There is a telling passage in Lumen Fidei that gives us a clue as to not only how we need to live our faith but also how we must read this document. The Holy Father points to Saint John's distinction between "believing" Jesus and "believing in" Jesus. We "believe" Jesus when we accept His word, His testimony, because He is truthful. We "believe in" Jesus when we personally welcome Him into our lives and journey towards Him, clinging to Him in love and following in His footsteps along the way. This is the great divide, as it were, between thinking that we know and truly knowing. To "believe" is to have a textbook knowledge of something. This is not knowledge, it's knowing about. To know is something else. "Believing in" is to know. It implies that we will get off our perch and enter an experience. As Catholic theologian Luigi Giussani said again and again: Truth cannot be learned; it can only be encountered. It involves a journey, walking the walk, clinging to Him.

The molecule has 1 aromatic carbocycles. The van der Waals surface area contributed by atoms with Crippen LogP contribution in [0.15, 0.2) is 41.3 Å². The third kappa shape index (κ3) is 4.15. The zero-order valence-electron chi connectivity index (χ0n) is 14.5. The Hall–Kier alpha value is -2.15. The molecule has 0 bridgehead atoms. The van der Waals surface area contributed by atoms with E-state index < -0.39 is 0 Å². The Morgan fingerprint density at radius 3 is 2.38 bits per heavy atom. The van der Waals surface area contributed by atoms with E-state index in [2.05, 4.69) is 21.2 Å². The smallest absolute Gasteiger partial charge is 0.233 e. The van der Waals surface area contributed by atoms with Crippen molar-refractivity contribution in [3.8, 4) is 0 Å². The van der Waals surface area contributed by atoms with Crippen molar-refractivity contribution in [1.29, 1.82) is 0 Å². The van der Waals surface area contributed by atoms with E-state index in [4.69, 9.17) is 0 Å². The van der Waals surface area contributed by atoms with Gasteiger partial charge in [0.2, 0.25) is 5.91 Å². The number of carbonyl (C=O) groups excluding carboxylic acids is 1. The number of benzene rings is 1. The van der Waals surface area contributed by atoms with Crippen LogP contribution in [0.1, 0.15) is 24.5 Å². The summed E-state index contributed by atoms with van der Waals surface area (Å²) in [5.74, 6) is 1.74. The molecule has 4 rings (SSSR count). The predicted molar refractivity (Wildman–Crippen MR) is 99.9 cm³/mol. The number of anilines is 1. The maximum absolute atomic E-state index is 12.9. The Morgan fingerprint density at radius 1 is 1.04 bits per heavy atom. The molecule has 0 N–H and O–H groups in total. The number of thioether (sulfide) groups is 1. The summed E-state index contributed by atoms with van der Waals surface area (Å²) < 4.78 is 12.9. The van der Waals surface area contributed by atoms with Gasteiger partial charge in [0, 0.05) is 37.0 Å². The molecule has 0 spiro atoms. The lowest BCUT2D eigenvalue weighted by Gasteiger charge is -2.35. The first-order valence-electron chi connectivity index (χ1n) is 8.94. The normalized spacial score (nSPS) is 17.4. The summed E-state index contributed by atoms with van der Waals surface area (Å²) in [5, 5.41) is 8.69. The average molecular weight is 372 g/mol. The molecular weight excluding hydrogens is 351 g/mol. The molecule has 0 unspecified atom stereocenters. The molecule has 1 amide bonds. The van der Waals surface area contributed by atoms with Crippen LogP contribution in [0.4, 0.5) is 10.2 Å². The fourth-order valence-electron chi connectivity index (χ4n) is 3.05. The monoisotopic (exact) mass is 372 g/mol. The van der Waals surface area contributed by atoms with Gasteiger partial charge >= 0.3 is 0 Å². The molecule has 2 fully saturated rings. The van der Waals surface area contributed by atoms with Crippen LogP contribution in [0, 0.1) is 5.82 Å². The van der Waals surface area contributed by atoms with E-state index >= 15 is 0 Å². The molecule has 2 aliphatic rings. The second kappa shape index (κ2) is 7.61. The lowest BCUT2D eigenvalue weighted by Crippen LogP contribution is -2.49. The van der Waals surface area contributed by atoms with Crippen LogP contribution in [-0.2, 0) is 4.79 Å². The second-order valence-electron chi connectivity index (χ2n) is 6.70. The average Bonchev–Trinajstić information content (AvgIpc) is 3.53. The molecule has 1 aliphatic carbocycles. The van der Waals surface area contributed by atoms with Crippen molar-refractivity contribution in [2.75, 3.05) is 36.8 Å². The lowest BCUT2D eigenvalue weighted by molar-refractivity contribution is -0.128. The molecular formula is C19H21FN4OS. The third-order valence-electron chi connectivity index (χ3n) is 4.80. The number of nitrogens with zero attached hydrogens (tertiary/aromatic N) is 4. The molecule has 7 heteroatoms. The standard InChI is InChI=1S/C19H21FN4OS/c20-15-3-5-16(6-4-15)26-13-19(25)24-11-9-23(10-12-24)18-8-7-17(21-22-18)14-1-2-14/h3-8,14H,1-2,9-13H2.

I cannot separate the reading of this encyclical from a number of encounters I had this summer because they, like Lumen Fidei, accompanied me along my path and helped me to move forward in my life. Without these encounters, I would have had difficulty being touched by the encyclical—yes, touched, because to know its contents is not to know it. Without being moved by the words of the Holy Father, it is difficult to have even a glimpse of what he is talking about.
I was on vacation twice this July with a large group of friends: once in Val-David, Que., and the second time in Chilliwack, B.C. Many beautiful things happened on those days, but it was the stories of two women that struck me in particular. One of those women is Jen from Vancouver. She has been happily married for two years. Her husband is a walking exemplification of "salt of the earth." Jen told me that her greatest desire was to have a child and that this was proving difficult. As a result, she and her husband went to a fertility clinic, where they were told that they would not be able to have children. This sent Jen into a deep depression, which required medication. Jen had only two hopes at that point—two things that could change her life and make her happy. One was to have a child; the other was to get off the medication.